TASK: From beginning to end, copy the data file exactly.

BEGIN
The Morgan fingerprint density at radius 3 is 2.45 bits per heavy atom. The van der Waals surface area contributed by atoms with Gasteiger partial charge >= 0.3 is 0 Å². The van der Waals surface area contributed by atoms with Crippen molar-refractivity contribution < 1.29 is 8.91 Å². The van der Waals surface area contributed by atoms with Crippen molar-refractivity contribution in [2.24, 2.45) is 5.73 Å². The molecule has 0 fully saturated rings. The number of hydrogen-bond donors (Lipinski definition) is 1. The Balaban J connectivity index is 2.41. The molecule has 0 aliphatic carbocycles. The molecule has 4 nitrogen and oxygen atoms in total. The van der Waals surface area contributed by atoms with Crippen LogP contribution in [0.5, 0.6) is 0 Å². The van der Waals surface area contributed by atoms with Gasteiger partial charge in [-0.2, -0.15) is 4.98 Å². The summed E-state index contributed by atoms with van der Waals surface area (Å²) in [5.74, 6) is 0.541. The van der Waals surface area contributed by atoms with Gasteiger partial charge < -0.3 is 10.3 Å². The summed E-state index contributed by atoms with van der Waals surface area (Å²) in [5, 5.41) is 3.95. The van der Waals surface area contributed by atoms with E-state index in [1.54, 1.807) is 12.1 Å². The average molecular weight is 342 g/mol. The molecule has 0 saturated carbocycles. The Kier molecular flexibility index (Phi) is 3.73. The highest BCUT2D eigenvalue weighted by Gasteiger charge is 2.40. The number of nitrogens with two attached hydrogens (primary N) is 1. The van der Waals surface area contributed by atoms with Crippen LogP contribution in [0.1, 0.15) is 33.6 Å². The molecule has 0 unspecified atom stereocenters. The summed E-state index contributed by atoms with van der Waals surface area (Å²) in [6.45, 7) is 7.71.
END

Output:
The Morgan fingerprint density at radius 3 is 2.45 bits per heavy atom. The van der Waals surface area contributed by atoms with Gasteiger partial charge >= 0.3 is 0 Å². The van der Waals surface area contributed by atoms with Crippen molar-refractivity contribution < 1.29 is 8.91 Å². The van der Waals surface area contributed by atoms with Crippen molar-refractivity contribution in [2.24, 2.45) is 5.73 Å². The molecule has 0 fully saturated rings. The number of hydrogen-bond donors (Lipinski definition) is 1. The Balaban J connectivity index is 2.41. The molecule has 0 aliphatic carbocycles. The molecule has 4 nitrogen and oxygen atoms in total. The van der Waals surface area contributed by atoms with Crippen LogP contribution in [0.5, 0.6) is 0 Å². The van der Waals surface area contributed by atoms with Gasteiger partial charge in [-0.2, -0.15) is 4.98 Å². The summed E-state index contributed by atoms with van der Waals surface area (Å²) in [5.74, 6) is 0.541. The van der Waals surface area contributed by atoms with Gasteiger partial charge < -0.3 is 10.3 Å². The summed E-state index contributed by atoms with van der Waals surface area (Å²) in [5, 5.41) is 3.95. The van der Waals surface area contributed by atoms with E-state index in [1.54, 1.807) is 12.1 Å². The average molecular weight is 342 g/mol. The molecule has 0 saturated carbocycles. The Kier molecular flexibility index (Phi) is 3.73. The highest BCUT2D eigenvalue weighted by Gasteiger charge is 2.40. The number of nitrogens with two attached hydrogens (primary N) is 1. The van der Waals surface area contributed by atoms with Crippen LogP contribution in [0.1, 0.15) is 33.6 Å². The molecule has 0 unspecified atom stereocenters. The summed E-state index contributed by atoms with van der Waals surface area (Å²) in [6.45, 7) is 7.71.